May 23, 2008

On Blogging. More on blogging. Blog more. Blog?

From NYTimes article, Exposed, by Emily Gould:

"But while my actual participation in life shrank down to a bare minimum, I still responded to hundreds of e-mail messages and kept up a stream of instant-messenger conversations while I wrote. Depending on how you looked at it, I either had no life and I barely talked to anyone, or I spoke to thousands of people constantly. "

"But lately, online, I’ve found myself doing something unexpected: keeping the personal details of my current life to myself. This doesn’t make me feel stifled so much as it makes me feel protected, as if my thoughts might actually be worth honing rather than spewing."
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Haven Kimmel is a famous novelist. And she recently published a "blog." I put that in quotes because this is more like an exercise in creative writing. Or a publicity shot. Or just more of her reliable brilliance. In the end, it doesn't matter which. When I read it, I remembered what she once said about learning to play the piano and then happening upon Tori Amos. She thought "why bother learning when someone already does it like that?" I know the feeling: Haven's Blog
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Recently, its gotten harder to keep blogging. My life is harder, for one thing. Its been chaotic. That is fair to say, for sure. And, its come to my attention that people are reading this blog. Well, that shuts me right down. I've felt invisible all my life. Now that people are starting to look my way, all I want to do is run for my old veil. I can't write and hide at the same time. I'm too extreme and also lack the necessary finesse. And I am clear on the ways I fail here, the bad writing, the horrid lack of grammar, the shameless cussing, the insecurity issues stolid and flashing like the billboards they kept out of Chapel Hill (for good reason, girl, did you stop to think of that?) And lastly, my opinions are hurtful to people I love. That certainly dampens the desire to crow. People I love don't homeschool their children. They don't want to keep reading about the evils of public school and the "moral superiority" of homeschool. Imagine that.

What works? Our Report Card is an accurate, if selective, view of our homeschool life. Its the best scrap book and assessment tool we have. It allows distant family and friends a rocker on the porch, a way to feel connected to our life here. It allows us to review last week, month, or year with glossy photos and darling anecdotes. (They are darling to me, anyway.) Its an outlet for me. It connects us to other homeschoolers. It connects me to other mothers. It is proof that I am, at least trying, to think deeply about what we are doing here and how the children are being educated. I need that process to be open. I'm anxious to keep saying that I am learning here as I go. Learning, and logging the process along the way. I am not one tiny bit flippant about my children and their education. I hope Our Report Card conveys, at the least, that most important truth.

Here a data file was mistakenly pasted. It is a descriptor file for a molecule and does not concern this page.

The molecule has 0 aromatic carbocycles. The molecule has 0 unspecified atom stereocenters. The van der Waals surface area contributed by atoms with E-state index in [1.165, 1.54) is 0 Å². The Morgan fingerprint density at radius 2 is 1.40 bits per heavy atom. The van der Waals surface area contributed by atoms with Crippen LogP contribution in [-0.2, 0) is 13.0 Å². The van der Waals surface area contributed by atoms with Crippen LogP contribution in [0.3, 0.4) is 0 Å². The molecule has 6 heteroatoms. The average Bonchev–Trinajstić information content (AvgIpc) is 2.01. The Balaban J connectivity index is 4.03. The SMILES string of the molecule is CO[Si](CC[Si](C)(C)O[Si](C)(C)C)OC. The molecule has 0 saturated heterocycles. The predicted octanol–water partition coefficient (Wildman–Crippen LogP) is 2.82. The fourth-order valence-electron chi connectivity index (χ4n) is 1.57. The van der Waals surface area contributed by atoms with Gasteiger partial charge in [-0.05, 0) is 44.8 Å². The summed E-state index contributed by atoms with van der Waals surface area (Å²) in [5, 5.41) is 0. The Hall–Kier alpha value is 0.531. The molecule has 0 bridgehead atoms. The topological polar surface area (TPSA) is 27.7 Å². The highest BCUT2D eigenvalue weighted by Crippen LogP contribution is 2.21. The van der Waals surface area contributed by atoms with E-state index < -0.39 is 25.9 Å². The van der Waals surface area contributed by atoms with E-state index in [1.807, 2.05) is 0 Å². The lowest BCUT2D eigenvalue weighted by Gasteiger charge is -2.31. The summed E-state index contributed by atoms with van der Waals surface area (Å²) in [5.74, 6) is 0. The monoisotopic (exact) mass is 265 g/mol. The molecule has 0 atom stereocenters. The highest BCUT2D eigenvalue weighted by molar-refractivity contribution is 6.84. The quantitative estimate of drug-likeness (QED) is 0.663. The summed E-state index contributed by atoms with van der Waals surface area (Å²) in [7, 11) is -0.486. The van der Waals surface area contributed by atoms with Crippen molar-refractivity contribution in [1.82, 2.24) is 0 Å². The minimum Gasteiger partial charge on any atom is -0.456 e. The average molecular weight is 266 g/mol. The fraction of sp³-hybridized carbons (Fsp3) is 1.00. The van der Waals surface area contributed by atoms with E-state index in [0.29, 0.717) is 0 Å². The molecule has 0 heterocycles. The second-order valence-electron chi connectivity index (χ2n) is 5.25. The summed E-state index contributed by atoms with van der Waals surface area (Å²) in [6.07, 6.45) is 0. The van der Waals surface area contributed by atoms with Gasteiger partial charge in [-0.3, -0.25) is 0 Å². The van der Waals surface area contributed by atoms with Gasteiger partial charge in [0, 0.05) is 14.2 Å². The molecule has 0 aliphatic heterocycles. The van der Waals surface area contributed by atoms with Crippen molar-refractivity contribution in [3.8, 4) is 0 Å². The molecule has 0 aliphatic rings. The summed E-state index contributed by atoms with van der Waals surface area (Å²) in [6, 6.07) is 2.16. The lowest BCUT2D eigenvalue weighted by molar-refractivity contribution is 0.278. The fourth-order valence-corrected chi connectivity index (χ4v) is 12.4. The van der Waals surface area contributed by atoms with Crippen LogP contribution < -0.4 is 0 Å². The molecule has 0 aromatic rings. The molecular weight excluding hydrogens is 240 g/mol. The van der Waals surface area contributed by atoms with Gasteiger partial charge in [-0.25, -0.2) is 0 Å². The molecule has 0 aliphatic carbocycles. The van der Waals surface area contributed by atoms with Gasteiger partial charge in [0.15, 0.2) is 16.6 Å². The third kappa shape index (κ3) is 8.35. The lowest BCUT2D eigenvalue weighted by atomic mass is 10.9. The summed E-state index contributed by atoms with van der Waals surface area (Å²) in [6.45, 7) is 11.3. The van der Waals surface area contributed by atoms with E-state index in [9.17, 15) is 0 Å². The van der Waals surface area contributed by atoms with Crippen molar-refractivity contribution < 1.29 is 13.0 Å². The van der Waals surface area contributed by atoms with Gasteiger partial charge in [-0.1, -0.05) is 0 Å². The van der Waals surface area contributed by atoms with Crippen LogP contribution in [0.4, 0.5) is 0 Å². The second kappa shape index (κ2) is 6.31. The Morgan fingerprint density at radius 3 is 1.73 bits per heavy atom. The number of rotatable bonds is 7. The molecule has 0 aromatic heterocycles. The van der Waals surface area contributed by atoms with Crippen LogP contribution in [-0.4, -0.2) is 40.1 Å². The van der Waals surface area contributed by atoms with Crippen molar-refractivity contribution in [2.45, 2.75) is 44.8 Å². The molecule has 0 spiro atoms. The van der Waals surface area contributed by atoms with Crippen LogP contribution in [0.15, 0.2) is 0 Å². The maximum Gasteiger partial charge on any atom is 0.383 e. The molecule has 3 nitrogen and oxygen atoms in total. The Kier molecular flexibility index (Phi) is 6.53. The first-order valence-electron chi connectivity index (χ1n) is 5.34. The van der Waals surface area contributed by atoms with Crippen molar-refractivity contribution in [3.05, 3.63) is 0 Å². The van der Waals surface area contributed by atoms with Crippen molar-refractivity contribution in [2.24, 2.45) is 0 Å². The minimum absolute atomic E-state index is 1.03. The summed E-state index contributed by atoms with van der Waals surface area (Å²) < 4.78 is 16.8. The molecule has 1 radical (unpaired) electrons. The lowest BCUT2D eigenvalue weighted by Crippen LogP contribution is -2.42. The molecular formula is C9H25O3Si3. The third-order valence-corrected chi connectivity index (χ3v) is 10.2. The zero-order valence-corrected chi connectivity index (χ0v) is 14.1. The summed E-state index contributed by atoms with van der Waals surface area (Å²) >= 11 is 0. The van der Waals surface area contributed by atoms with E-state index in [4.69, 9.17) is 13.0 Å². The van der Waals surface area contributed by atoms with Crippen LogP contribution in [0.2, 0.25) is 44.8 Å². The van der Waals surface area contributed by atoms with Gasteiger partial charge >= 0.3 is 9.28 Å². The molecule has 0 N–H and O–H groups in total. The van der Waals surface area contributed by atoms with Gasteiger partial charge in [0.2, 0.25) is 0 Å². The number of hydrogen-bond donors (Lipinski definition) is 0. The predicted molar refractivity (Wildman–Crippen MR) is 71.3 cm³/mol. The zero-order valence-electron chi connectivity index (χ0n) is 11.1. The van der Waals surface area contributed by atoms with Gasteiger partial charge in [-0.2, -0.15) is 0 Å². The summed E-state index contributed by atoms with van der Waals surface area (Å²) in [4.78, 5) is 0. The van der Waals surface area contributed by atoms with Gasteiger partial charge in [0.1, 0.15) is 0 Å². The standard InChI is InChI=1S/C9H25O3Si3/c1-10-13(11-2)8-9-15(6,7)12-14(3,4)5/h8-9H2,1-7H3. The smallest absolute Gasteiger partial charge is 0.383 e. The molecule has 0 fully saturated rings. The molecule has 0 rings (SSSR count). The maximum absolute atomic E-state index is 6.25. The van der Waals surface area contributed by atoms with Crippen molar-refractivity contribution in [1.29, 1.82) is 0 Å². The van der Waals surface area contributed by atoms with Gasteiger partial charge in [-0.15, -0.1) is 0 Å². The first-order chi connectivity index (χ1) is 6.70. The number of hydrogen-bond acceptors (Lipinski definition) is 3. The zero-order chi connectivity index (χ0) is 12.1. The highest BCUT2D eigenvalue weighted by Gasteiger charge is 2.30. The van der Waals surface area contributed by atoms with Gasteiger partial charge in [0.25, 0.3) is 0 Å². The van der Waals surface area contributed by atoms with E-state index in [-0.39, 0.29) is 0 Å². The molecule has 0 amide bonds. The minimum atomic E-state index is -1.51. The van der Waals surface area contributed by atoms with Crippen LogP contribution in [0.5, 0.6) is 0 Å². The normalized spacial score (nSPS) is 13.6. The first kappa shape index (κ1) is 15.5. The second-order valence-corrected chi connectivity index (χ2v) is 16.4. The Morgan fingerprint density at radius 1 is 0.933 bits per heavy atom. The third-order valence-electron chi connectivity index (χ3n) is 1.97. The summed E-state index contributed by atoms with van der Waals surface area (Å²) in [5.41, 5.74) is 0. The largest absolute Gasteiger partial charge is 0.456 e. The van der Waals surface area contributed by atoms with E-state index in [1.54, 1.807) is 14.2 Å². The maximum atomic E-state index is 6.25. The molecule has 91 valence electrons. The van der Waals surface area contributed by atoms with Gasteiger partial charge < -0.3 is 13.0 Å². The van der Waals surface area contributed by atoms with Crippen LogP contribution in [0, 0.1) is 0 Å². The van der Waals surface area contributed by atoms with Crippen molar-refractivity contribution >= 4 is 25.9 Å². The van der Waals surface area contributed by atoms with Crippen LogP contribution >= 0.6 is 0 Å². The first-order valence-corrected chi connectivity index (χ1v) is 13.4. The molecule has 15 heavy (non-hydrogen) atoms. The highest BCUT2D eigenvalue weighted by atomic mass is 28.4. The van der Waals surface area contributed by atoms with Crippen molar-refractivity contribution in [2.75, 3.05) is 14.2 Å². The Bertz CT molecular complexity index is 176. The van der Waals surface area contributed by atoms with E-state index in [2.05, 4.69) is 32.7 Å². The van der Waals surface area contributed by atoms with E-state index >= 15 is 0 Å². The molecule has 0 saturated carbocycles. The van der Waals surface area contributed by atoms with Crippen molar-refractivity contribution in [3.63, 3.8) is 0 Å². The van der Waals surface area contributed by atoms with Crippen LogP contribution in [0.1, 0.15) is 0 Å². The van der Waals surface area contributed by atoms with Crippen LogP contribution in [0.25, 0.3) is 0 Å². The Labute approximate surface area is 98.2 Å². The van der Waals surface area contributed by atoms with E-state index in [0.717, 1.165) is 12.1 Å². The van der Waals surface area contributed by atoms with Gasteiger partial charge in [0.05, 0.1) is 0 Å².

I'll sit here and keep saying for my children, I see you I see you I see you. I'm letting you run fallow, on purpose and with great intention, I'm letting you run fallow. Show me a southern wild place that isn't richer than any cultivated garden in the world. Now let's study permaculture some more. Let's consider what happens when you keep tilling and planting the same earth. Now let's turn that knowledge to our inner landscape. There are not many windows on that process, how can I grade what's happeing? I can sit here and keep saying, "I see you I see you I see you." And, I love you I love you I love you.

Who doesn't want their best love on a billboard? Hell, shout if from the hill tops.

5 comments:

Heather said...

There are lots of people I love that don't agree with all of my opinions in life. But those people I love also love me, and know that stating my opinion, even when it's different than their own, is not an insult to them. Because I love them, I don't say the things I rant about to their faces; in fact, because I love them, those negative things don't really apply to people I love. Because they love me, they know that. Because they love me, they offer me the same courtesy, and I would not be offended by their pro-public school (or whatever) ranting in their own right. Because I love them and know they don't mean to hurt me, and maybe those negative feelings don't even apply to me. Because they love me too.

Get it?

It's hard not to respect someone who is passionate and also intelligent. Even if they're passionate about something you don't completely agree with.

Katherine said...

Oh, I get it alright. And my friends get it too. But I also know that when someone keeps pounding with a hammer, at some point, you just want to say, "hey shut the fuck up already."

piscesgrrl said...

Hallo, I popped over at the suggestion of "Eclectically Yours" - I too am pondering the whole "what is it to blog" question. :-)

Xenia said...

Hey Katherine,
You write beautifully. Your beautiful writing is inspiring. You have a wonderful way of simply yet elegantly and cleverly stating what you see and feel. Your arguments are brilliant - you convince me every time! What is good about you is the crazy, "hell with everyone else, this is right for me" way you go through life!The reason it is OK is because every sane, thinking, reasonable person in this world can see that you are not out to hurt or insult anybody - you are being you and doin' what you do.

I totally enjoy reading your blog. I save it up so that I will have a few posts to read at a time.

Love ya!

Xnia

Katherine said...

Ms. X! Everyone, meet an old friend of mine. Did you see Haven's blog? I have been meaning to call you FOREVER. How can we be -cue the 70s music- "so close and yet so faaaaaaar"?

I love you too. K